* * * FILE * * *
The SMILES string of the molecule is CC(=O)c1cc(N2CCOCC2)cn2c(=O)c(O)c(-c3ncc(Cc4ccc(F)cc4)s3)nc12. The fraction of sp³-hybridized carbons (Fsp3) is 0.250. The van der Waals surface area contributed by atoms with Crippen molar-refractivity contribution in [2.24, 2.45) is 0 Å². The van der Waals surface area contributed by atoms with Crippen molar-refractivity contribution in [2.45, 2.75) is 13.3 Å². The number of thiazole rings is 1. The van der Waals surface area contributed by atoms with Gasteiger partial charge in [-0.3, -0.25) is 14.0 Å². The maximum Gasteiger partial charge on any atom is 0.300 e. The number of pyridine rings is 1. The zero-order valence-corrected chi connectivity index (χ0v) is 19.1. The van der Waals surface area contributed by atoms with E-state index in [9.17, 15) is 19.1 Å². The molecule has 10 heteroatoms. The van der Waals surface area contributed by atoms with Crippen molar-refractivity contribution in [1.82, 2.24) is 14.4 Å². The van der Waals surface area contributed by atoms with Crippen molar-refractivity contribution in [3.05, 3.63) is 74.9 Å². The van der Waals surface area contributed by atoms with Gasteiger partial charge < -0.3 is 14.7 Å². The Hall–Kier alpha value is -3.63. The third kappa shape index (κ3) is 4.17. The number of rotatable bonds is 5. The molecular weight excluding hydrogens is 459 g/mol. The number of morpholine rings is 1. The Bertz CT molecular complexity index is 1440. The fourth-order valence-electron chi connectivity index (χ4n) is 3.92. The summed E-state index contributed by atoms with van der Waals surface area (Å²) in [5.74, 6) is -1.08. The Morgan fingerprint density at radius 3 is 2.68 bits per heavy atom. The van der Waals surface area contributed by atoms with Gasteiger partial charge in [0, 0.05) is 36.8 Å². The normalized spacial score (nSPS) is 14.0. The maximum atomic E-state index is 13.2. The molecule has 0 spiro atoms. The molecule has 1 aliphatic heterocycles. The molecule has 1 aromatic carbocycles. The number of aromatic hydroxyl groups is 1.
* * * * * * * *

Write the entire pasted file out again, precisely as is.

The SMILES string of the molecule is CC(=O)c1cc(N2CCOCC2)cn2c(=O)c(O)c(-c3ncc(Cc4ccc(F)cc4)s3)nc12. The fraction of sp³-hybridized carbons (Fsp3) is 0.250. The van der Waals surface area contributed by atoms with Crippen molar-refractivity contribution in [2.24, 2.45) is 0 Å². The van der Waals surface area contributed by atoms with Crippen molar-refractivity contribution in [2.45, 2.75) is 13.3 Å². The number of thiazole rings is 1. The van der Waals surface area contributed by atoms with Gasteiger partial charge in [-0.3, -0.25) is 14.0 Å². The maximum Gasteiger partial charge on any atom is 0.300 e. The number of pyridine rings is 1. The zero-order valence-corrected chi connectivity index (χ0v) is 19.1. The van der Waals surface area contributed by atoms with E-state index in [9.17, 15) is 19.1 Å². The molecule has 10 heteroatoms. The van der Waals surface area contributed by atoms with Crippen molar-refractivity contribution in [1.82, 2.24) is 14.4 Å². The van der Waals surface area contributed by atoms with Crippen molar-refractivity contribution in [3.05, 3.63) is 74.9 Å². The van der Waals surface area contributed by atoms with Gasteiger partial charge < -0.3 is 14.7 Å². The Hall–Kier alpha value is -3.63. The third kappa shape index (κ3) is 4.17. The number of rotatable bonds is 5. The molecular weight excluding hydrogens is 459 g/mol. The number of morpholine rings is 1. The Bertz CT molecular complexity index is 1440. The fourth-order valence-electron chi connectivity index (χ4n) is 3.92. The summed E-state index contributed by atoms with van der Waals surface area (Å²) in [5.74, 6) is -1.08. The Morgan fingerprint density at radius 3 is 2.68 bits per heavy atom. The van der Waals surface area contributed by atoms with Gasteiger partial charge in [0, 0.05) is 36.8 Å². The normalized spacial score (nSPS) is 14.0. The maximum atomic E-state index is 13.2. The molecule has 0 spiro atoms. The molecule has 1 aliphatic heterocycles. The molecule has 1 aromatic carbocycles. The number of aromatic hydroxyl groups is 1.